• Fraction or ratio: The proportion of water vapor in a gas. This is often expressed as a percentage or a fraction.
  •  Concentration: The amount or mass of water vapor per unit volume. humidity beark iconTypically, room temperature air contains around 10 grams of water vapor per cubic meter.

 

Selecting the Best Instrument

Before selecting a humidity monitoring device, it is important to ensure that you get the best device for your specific environment and needs. There are numerous aspects to be aware of when determining what device is best for you. Consider these questions and facets regarding humidity monitors while selecting the ideal instrument. 

Traceable® Datalogging Hygrometer

  • What do you want to measure? Relative humidity, dew point, or something else?
  • What are acceptable humidity and temperature ranges?
  • Battery-powered, main electricity, or unpowered?
  • Alarms necessary if humidity surpasses a limit?
  • Sensor output necessary in order to automatically control something?
  • Functional with strange gases/contamination risks/hazardous areas?
  • Preferred data output format
  • Instrument performance regarding resolution, short-term stability, long-term drift, etc. Traceable® ISO 17025 Calibration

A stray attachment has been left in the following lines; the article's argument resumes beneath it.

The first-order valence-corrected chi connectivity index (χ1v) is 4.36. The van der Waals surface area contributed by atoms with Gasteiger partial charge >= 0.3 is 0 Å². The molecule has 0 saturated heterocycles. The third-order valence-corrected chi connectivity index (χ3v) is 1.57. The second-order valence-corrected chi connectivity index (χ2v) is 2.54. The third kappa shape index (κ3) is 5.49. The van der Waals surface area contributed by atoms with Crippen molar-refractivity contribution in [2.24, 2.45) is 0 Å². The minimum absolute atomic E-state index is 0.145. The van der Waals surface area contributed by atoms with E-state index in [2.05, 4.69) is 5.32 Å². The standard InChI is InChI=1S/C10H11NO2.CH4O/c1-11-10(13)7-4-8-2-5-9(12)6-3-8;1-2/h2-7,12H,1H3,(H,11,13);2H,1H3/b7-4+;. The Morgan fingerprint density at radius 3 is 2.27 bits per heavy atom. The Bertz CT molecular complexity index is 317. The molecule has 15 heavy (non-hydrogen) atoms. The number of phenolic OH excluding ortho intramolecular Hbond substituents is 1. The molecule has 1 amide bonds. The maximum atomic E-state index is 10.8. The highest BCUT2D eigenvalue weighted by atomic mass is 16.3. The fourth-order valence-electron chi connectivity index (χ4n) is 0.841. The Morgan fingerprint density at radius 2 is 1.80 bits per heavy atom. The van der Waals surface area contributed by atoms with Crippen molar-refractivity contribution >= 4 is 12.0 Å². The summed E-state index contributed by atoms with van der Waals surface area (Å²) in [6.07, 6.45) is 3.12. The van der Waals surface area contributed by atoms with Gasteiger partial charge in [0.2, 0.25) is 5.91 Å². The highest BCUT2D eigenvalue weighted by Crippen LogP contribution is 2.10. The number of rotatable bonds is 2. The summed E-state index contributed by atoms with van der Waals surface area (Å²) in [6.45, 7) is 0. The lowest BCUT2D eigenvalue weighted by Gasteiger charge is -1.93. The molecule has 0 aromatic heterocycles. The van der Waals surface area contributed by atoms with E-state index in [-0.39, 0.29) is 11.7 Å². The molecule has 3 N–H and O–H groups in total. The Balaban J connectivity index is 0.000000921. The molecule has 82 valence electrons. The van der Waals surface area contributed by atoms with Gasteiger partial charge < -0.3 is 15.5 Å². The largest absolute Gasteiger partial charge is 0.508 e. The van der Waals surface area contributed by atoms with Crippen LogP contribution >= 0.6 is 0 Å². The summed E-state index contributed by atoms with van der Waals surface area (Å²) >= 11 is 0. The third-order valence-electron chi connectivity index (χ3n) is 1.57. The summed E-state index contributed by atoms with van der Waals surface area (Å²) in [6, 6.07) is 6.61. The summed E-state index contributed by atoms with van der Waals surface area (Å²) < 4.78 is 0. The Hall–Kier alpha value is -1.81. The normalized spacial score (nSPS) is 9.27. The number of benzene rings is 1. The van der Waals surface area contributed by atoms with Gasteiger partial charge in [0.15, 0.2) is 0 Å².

• Calibrated
  • Does it have datalogging capabilities?

Understanding your preference for every question and characteristic above is the best way to ensure that the humidity monitoring device selected will be the ideal tool when measuring humidity in a select environment.

A Parting Reminder

Control Company manufactures Traceable® hygrometers, humidity monitoring devices, that monitor temperature and humidity. Like all measuring devices, humidity readings can experience long-term drift. Calibration is necessary for ensuring accurate humidity measurements and the safety of stored materials. Our A2LA accredited calibration lab produces reliable, easy-to-use humidity monitoring devices and includes a certificate of calibration that assures accuracy from our ISO/IEC 17025:2005 for each device.

Shop Traceable Hygrometers

References

http://www.who.int/biologicals/expert_committee/Supplement-6-TS-temp-monitoring-ECSPP-ECBS.pdf

https://www.nedcc.org/free-resources/preservation-leaflets/2.-the-environment/2.2-monitoring-temperature-and-relative-humidity

http://science.howstuffworks.com/nature/climate-weather/atmospheric/why-does-humidity-make-hair-frizz.htm

http://www.geistglobal.com/news/company-blog/data-center-monitoring-basics-temperature-humidity-and-dew-point

http://www.npl.co.uk/upload/pdf/Beginner%27s%20guide%20to%20humidity%20measurement%20(draft%20for%20comment).pdf

http://www.vaisala.com/Vaisala%20Documents/Application%20notes/CEN-TIA-G-Param-How-to-Choose-Application-note-B211203EN-A.pdf

Topics: Measuring and Monitoring

Written by Sarah Sameei

Sarah Sameei is an intern at Control Company where she focuses on process enhancements and content marketing. She has earned a Bachelor of Arts with honors in English Literature from University of Houston, and expects to complete her Bachelor of Science in Petroleum Engineering from U of H in the Spring of 2018. She enjoys spending time with her family, traveling, running, and reading as many books as possible.